Stop Shark Finning Campaign
Image © Andrea Marshall.

 

Latest News:

Stronger Shark Finning Ban Clears Final Hurdle in EU - 6 Jun 2013

Update: EU Finning Regulation- 22 Apr 2013

Stronger Shark Finning Ban Endorsed in Landslide Vote by European Parliament - 22 Nov 2012

Shark finning is the process of cutting off the fins of a shark and discarding the body, often still alive, at sea. This wasteful and often cruel practice is currently the greatest threat facing sharks, contradicting all principles of sustainable shark fisheries management and conservation.

Tens of millions of sharks are caught each year for their fins - an upper estimate proposes that the fins of as many as 73 million sharks are traded annually (1).

Shark finning is illegal in many parts of the world including Europe but in most countries it is still legal to buy and sell shark fins. Furthermore, weak legislation and ineffective enforcement often undermines shark finning regulations. While fins are very valuable, shark meat has limited commercial value, which encourages the exploitation of regulatory loopholes. Shark finning is rife with three to four times more fins being traded than can be accounted for in global fisheries statistics. The major source of demand for shark fins is the market for shark fin soup.

Most sharks grow slowly, mature late and give birth to a few large pups after a long gestation period. Consequently, shark populations decline rapidly when targeted by fisheries and recover slowly, if at all. Shark populations may continue to decline and some species may become regionally extinct. There are now 135 species of chondrichthyan (shark, skate, ray and chimaera) fish listed in a threat category on the IUCN's Red List, with a further 106 species listed as Near Threatened (2).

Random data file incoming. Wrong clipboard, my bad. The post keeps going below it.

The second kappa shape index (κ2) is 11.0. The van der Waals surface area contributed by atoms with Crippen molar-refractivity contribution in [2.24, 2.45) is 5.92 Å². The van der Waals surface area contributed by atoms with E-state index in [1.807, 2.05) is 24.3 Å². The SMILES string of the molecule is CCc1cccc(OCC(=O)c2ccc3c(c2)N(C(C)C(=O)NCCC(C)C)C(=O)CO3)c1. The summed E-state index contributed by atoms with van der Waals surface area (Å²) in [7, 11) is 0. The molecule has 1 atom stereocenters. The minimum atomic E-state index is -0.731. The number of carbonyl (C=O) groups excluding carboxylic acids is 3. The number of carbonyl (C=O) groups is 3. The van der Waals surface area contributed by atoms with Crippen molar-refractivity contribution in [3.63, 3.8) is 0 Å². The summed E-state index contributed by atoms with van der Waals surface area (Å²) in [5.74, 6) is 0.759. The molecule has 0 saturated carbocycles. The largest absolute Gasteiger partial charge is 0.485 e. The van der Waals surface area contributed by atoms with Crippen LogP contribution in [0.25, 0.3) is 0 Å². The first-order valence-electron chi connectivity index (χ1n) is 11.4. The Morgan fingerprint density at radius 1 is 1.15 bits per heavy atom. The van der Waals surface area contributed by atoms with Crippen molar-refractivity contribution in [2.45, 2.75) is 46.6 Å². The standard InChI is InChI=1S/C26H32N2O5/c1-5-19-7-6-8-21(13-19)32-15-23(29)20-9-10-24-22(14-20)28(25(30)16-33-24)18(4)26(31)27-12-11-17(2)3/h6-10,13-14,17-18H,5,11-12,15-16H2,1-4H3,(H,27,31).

Shark finning occurs worldwide and is most common in high seas fisheries, hundreds of miles out to sea. Oceanic fishing fleets target valuable fish such as tuna, using thousands of baited hooks on miles of long-line, and freezing their catch on-board. Unfortunately, long-liners often catch several times as many sharks than they do tuna. Until relatively recently, this shark 'bycatch' was considered a nuisance, and sharks were cut loose and allowed to swim away. However, as shark fins have become increasingly valuable, fewer sharks are being released. Bycatch is often not officially landed at ports; therefore data on the extent of the trade are limited. Where figures exist, they suggest that Hong Kong is the world’s shark fin trading centre, accounting for an estimated 50%-80% of all fins traded worldwide. The EU has supplied approximately one third of all fins imported into Hong Kong.

The Shark Trust has successfully campaigned on shark finning issues for over a decade and was heavily involved in the adoption of the EU shark finning ban in 2003. We were responsible for the UK Government’s enforcement of a ban on the removal of fins on all UK vessels in 2009, and, as a founder member of the Shark Alliance campaign, heavily involved in the review of the EU finning regulation that finally led to the adoption of a fins naturally attached policy on all EU vessels in 2013.

We continue to work with governments and industry to tighten shark finning regulations and ensure compliance, whilst promoting the unsustainable nature of the fin trade: tackling both supply and demand.

Join the campaign and stop the unsustainable trade in shark fins.